Aligning Capital, Training, and Economic Mobility
October 7, 2019
In recent years, skills development and training as a way to help low- and moderate-income (LMI) individuals access quality jobs or career ladders have received a lot of focus. Experts have long noted that workers need to be able to access training throughout their careers to have the skills employers require. However, public funding for such programs has not risen to meet this increased demand for workforce development and training services. Instead, adjusted for inflation, the core federal workforce development funding programs are down well over 85 percent since 1980. This begs the question of whether new service delivery models and financing strategies can be developed to help scale effective training programs and use private dollars as a source of payment.
To help answer this question, the 2019 Financial Innovations Roundtable (FIR) brought together thought leaders in community development finance and workforce development to examine financial barriers to scaling successful training programs and discuss opportunities for investments to be made in high-impact businesses and programs. These two industries serve many of the same people and communities, although they have not collaborated extensively. Read the FIR executive summary for a more detailed discussion.
At the conference, speakers noted the highly decentralized and fragmented nature of the public workforce development system, which includes workforce investment boards, career and technical education, apprenticeships, and adult basic education programs. They also noted that the largest funding sources include federal Pell grants and employers, with the latter investing half a trillion dollars a year in skills and training. Unfortunately, employer investments do not usually focus on midlevel or front-line workers. Many saw finance as a powerful tool that could help redistribute risk and better align incentives between individuals, employers, training providers, and governments to improve economic outcomes for LMI workers.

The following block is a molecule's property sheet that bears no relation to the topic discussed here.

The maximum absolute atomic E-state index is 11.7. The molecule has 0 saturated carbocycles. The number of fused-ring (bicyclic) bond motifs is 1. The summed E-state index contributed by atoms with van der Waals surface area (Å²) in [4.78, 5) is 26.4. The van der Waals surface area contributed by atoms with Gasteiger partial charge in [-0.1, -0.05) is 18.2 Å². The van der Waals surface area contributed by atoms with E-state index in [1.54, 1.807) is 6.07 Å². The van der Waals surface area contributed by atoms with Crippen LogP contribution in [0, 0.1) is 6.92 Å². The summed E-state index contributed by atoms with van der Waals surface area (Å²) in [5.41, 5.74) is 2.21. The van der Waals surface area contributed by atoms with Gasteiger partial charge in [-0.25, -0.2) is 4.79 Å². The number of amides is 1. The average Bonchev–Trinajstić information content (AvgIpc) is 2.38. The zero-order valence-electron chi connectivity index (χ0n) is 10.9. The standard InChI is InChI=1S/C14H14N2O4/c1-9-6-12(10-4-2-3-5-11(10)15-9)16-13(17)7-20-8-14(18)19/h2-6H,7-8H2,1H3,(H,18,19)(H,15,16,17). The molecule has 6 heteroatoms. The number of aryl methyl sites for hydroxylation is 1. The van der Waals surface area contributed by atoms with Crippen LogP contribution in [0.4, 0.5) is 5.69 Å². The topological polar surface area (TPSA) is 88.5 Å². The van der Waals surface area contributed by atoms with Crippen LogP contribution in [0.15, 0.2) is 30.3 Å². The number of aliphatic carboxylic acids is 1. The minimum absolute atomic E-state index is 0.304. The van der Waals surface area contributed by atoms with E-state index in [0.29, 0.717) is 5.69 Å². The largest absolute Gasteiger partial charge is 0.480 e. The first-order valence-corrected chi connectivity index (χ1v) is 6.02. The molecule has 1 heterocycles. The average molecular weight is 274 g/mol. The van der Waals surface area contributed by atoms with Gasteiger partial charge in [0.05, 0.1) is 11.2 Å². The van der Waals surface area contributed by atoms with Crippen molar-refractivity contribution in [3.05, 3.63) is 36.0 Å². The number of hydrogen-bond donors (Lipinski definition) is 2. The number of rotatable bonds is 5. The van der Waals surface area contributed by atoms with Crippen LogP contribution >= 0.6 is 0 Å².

The roundtable highlighted a number of innovative training models, including an outcomes-based finance program that funds nonprofit training providers in the state of Massachusetts and another that funds community colleges in Virginia, as well as a social enterprise that finds job placements for individuals with multiple barriers to employment at scale.
Among the discussions about opportunities for community development financial institutions (CDFI) to support training and skills development were:
- Small-dollar consumer loans to allow individuals to access training programs that can help them secure a quality job
- Working capital loans to training providers or providers of wraparound services, especially those who provide childcare and transportation services
- Term loans to high-quality training providers to scale their services
- Business advisory services or lower-cost loans to small business borrowers to improve their compensation or benefits packages.
CDFI experts stressed that training providers need to consider possible repayment sources if they want to access financing for their operations instead of relying purely on grants or fees. Three potential repayment sources identified included:
- Employers, who may see higher profits from increased productivity or decreased staff turnover
- Workers, who may see wage gains from the new skills
- Governments, which might see savings in other public programs like social safety net programs resulting from workers’ wage gains.
They also discussed the critical role philanthropy plays as the risk capital to support community development financial innovations and the role CDFIs can play raising and deploying capital from investors with a range of financial and impact return expectation.
Participants expressed concern about the difficulty lower-income individuals can experience when comparing training programs and the risk of enrolling in costly programs that place them in lower-wage jobs. They also discussed the important role employers need to play if training programs are to generate true economic mobility for workers. Participants also identified chambers of commerce as key local organizations that can help small and medium-sized employers share the investment in training programs at the local and regional levels.
Now in its 20th year, the FIR is a discussion-oriented conference that seeks to envision ways to improve the flow of capital and financial services to low-income communities. The 2019 roundtable was cohosted by the Federal Reserve Bank of Atlanta, the Federal Reserve Board of Governors, the University of New Hampshire’s Carsey School of Public Policy, and the Federal Reserve Banks of Richmond and St. Louis. More information about the FIR, including detailed summaries of past conferences, is available on the Center for Impact Finance’s website.